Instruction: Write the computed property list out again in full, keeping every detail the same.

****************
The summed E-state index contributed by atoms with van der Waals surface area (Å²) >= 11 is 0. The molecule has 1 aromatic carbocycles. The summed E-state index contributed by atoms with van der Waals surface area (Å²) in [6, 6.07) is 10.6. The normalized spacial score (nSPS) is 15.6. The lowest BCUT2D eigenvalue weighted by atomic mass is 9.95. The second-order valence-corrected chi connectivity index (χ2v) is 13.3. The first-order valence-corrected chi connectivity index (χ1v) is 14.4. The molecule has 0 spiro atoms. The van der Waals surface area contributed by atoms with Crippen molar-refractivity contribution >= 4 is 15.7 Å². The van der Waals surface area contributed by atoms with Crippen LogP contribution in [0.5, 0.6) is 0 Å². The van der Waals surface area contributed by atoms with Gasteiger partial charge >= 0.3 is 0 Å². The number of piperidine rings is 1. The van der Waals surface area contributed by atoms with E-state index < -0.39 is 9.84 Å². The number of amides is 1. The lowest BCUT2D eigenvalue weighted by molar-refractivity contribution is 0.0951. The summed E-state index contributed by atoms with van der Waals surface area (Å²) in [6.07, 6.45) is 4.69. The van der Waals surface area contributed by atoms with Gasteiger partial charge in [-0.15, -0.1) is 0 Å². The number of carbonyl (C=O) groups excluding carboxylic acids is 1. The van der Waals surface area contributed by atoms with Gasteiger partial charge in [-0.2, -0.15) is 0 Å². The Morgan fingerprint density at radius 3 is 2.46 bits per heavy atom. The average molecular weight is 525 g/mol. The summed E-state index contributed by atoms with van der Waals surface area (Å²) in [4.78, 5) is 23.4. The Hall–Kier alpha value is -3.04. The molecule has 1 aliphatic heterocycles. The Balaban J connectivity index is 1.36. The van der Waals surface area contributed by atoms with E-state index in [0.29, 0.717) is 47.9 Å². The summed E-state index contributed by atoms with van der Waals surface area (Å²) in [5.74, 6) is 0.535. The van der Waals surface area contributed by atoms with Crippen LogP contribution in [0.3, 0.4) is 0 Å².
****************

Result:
The summed E-state index contributed by atoms with van der Waals surface area (Å²) >= 11 is 0. The molecule has 1 aromatic carbocycles. The summed E-state index contributed by atoms with van der Waals surface area (Å²) in [6, 6.07) is 10.6. The normalized spacial score (nSPS) is 15.6. The lowest BCUT2D eigenvalue weighted by atomic mass is 9.95. The second-order valence-corrected chi connectivity index (χ2v) is 13.3. The first-order valence-corrected chi connectivity index (χ1v) is 14.4. The molecule has 0 spiro atoms. The van der Waals surface area contributed by atoms with Crippen molar-refractivity contribution >= 4 is 15.7 Å². The van der Waals surface area contributed by atoms with Crippen LogP contribution in [0.5, 0.6) is 0 Å². The van der Waals surface area contributed by atoms with Gasteiger partial charge >= 0.3 is 0 Å². The number of piperidine rings is 1. The van der Waals surface area contributed by atoms with E-state index < -0.39 is 9.84 Å². The number of amides is 1. The lowest BCUT2D eigenvalue weighted by molar-refractivity contribution is 0.0951. The summed E-state index contributed by atoms with van der Waals surface area (Å²) in [6.07, 6.45) is 4.69. The van der Waals surface area contributed by atoms with Gasteiger partial charge in [-0.15, -0.1) is 0 Å². The number of carbonyl (C=O) groups excluding carboxylic acids is 1. The van der Waals surface area contributed by atoms with Gasteiger partial charge in [-0.2, -0.15) is 0 Å². The Morgan fingerprint density at radius 3 is 2.46 bits per heavy atom. The average molecular weight is 525 g/mol. The summed E-state index contributed by atoms with van der Waals surface area (Å²) in [4.78, 5) is 23.4. The Hall–Kier alpha value is -3.04. The molecule has 1 aliphatic heterocycles. The Balaban J connectivity index is 1.36. The van der Waals surface area contributed by atoms with E-state index in [0.29, 0.717) is 47.9 Å². The summed E-state index contributed by atoms with van der Waals surface area (Å²) in [5.74, 6) is 0.535. The van der Waals surface area contributed by atoms with Crippen LogP contribution in [0.3, 0.4) is 0 Å².